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I just measured account size with std::mem::size_of because I was curious how space is calculated for vectors. Following the docs, I would have assumed that size_of would add 4 bytes for each vector, independently of the data type. But it adds 24 bytes instead, independently of the type.

size_of for all of the following three structures results in 24 bytes:

#[account]
#[derive(Default)]
pub struct Testing {
    data: Vec<u8>,   
}
#[account]
#[derive(Default)]
pub struct Testing {
    data: Vec<Pubkey>,   
}
#[account]
#[derive(Default)]
pub struct Testing {
    data: String,   
}

What am I missing here? Why is it always 24 bytes for dynamic data types when the docs say it should be 4 bytes?

2 Answers 2

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In Rust, Vec is implemented as a fat pointer with three values: a pointer to a heap-allocated buffer (8 bytes), a usize for the number of elements in the vector (8 bytes on a 64-bit machine), and a usize for the capacity of the buffer (8 bytes, again). (src: Rust Docs) So when you call mem::size_of, that's why you're getting 24 bytes as a result.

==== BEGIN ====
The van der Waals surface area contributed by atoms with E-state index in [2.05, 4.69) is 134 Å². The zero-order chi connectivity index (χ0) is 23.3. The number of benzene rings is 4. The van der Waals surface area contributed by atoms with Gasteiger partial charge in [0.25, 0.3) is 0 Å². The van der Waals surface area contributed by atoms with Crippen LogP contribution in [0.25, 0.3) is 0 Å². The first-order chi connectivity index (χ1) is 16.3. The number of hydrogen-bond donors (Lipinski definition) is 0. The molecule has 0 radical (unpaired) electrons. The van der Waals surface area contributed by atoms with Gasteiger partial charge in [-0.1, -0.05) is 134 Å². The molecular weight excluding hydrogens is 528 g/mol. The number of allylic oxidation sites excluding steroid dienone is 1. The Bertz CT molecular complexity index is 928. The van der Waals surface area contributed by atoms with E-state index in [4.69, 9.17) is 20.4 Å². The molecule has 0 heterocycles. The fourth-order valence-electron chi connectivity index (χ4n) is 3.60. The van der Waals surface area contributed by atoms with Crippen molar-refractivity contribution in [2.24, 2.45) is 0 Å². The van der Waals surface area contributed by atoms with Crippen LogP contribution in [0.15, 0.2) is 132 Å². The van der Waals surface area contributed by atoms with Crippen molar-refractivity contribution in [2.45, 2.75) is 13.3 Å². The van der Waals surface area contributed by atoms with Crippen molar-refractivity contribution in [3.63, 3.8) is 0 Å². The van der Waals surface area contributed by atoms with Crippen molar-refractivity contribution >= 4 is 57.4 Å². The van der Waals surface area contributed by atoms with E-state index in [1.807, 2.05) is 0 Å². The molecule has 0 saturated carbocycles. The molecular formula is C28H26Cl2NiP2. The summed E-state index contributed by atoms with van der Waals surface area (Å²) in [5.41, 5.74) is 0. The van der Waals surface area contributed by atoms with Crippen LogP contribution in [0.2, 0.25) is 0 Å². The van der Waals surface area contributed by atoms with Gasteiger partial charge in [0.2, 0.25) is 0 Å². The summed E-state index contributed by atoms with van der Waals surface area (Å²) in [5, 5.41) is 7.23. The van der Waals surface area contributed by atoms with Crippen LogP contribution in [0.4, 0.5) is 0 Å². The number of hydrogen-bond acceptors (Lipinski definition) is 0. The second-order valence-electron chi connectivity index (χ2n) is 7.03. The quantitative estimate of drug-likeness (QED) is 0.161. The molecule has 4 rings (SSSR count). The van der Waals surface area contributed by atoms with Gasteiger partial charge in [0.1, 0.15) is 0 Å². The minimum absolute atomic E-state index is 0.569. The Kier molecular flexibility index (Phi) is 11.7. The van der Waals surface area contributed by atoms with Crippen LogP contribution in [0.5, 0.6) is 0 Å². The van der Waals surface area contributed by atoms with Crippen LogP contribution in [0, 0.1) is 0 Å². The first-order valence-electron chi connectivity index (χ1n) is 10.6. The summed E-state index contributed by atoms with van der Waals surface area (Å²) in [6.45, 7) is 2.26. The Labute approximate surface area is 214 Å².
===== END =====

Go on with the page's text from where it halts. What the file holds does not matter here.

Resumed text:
But when Borsh serializes the vector to be stored in an account, none of that stuff matters. It only cares about the items actually stored by the vector. So Borsh is actually serializing a slice of the vector, as shown here. And when Borsh encodes slices as a combination of a u32 representing their length (this is where the 4 bytes in the Anchor docs comes from) and each element in the slice sequentially. (src)

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All vectors take up 24 bytes on the stack regardless of how many elements they have. The data stored in each are on the heap, not on the stack.

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  • thanks for explaining. So the documentation is kind of misleading. Commented Aug 23, 2022 at 6:54
  • The size of Vec is 24 bytes from compiler's layout point of view. However, on Solana,, its layout is different, and hence on that platform, it's size is 4 + (number of elements) * (size of element on the solana). Commented Jun 9, 2023 at 21:11

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